Additive synthesis anyone??

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Additive synthesis anyone??

Post by briandc » Sat Feb 20, 2016 12:26 pm

Hi everyone,
they say that in theory, you can make any sound desired if you add enough sine waves. (My first thought that comes to mind is an acoustic piano emulation.)

-Has anyone ever re-created a piano sound, using additive synthesis?

-Also, is anyone here really "into" additive synthesis? If so, got demos of what you've done with it?


brian

PS: these questions could also be posed to other synthesis types as well: anyone out there really into vector synthesis? or other types of synthesis?
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Re: Additive synthesis anyone??

Post by ItsMeOnly » Sat Feb 20, 2016 1:16 pm

briandc wrote:Hi everyone,
they say that in theory, you can make any sound desired if you add enough sine waves. (My first thought that comes to mind is an acoustic piano emulation.)

-Has anyone ever re-created a piano sound, using additive synthesis?
Kurzweil had ;-)
-Also, is anyone here really "into" additive synthesis? If so, got demos of what you've done with it?
http://ftp.do.id.uw.edu.pl/pub/music/Samples/choir2.wav
http://ftp.do.id.uw.edu.pl/pub/music/Sa ... titled.wav
http://ftp.do.id.uw.edu.pl/pub/music/K3 ... nowsMe.mp3
Last edited by ItsMeOnly on Sat Feb 20, 2016 1:18 pm, edited 1 time in total.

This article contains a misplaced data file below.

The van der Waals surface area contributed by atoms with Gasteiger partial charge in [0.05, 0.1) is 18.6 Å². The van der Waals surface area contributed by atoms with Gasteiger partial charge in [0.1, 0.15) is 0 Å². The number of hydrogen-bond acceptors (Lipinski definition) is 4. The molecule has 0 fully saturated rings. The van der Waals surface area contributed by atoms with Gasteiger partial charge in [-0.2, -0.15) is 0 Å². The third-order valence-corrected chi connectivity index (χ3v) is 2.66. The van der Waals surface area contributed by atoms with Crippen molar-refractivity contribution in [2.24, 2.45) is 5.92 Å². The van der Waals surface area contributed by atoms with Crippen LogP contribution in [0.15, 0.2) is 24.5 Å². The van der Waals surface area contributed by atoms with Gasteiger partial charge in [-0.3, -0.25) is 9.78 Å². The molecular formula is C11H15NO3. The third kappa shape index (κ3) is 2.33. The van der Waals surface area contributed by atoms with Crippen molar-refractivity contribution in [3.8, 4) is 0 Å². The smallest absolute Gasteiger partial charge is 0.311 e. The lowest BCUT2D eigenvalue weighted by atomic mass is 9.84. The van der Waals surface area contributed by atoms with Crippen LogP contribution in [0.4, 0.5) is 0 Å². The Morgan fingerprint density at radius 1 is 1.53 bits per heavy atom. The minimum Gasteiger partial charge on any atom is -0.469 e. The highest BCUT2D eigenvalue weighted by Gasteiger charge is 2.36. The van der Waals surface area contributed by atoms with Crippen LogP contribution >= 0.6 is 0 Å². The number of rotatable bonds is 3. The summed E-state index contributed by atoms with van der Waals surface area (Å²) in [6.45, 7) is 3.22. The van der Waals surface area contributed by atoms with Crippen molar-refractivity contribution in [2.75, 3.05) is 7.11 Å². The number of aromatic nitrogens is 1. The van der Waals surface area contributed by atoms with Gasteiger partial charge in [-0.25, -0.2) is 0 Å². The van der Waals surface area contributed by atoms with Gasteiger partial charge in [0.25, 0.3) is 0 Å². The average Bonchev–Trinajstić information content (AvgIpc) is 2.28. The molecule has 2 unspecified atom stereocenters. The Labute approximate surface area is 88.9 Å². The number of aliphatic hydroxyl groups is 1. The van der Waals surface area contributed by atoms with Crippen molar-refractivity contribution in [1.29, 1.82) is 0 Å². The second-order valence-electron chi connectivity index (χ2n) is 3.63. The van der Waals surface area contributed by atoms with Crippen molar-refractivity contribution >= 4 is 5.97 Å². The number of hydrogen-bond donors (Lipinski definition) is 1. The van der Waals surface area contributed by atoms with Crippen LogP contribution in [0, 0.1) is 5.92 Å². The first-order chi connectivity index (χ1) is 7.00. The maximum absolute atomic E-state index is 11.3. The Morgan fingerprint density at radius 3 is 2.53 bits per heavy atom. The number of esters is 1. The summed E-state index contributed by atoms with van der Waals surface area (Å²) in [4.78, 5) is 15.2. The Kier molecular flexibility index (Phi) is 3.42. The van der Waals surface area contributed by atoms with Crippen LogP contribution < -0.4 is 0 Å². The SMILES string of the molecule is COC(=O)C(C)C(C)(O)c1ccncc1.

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Re: Additive synthesis anyone??

Post by Bitexion » Sat Feb 20, 2016 1:17 pm

The Kawai K5000 synths are purely additive. I've heard some pretty good acoustic reacreated sounds from those.
Obviously h**l to program with thousands of parameters per patch but hey..it's additive.

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Re: Additive synthesis anyone??

Post by Hybrid88 » Sat Feb 20, 2016 1:55 pm

Thinking of that, they must have been incredibly brave or just plain nuts to make such a deep synth with an interface like that. I know the technology of the time was limited but still... similarly the DX7 I suppose, but we all know that was only famous because of its presets.

It's a shame no one has persisted with a hardware additive synth like the K5000 because with todays technology editing sounds could be made so much easier and intuitive.

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Re: Additive synthesis anyone??

Post by garranimal » Sat Feb 20, 2016 5:30 pm

Had a K5000. Sounded phenomenal. The formant filters are bonkers. Learned how to program it in depth. But it was extremely tedious, so I flipped it.

The Iris software is pretty cool. It can analyze input audio, create a granular model, and alter harmonic spectra by doodling in a graphic representation. Iris is incompatible with my Win XP system :(

My demo of the K5000

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Re: Additive synthesis anyone??

Post by briandc » Sat Feb 20, 2016 7:30 pm

@ItsMeOnly: thanks for the demos. Too bad they're so short... But good to hear!

@Bitexion: thanks for the recommendation! I found a Kawai K5000 pdf manual online-- looks very interesting indeed! :)

@garranimal: thanks for posting your video. Very nice! Are there lots of effects added to the sounds, or do they sound good on their own too?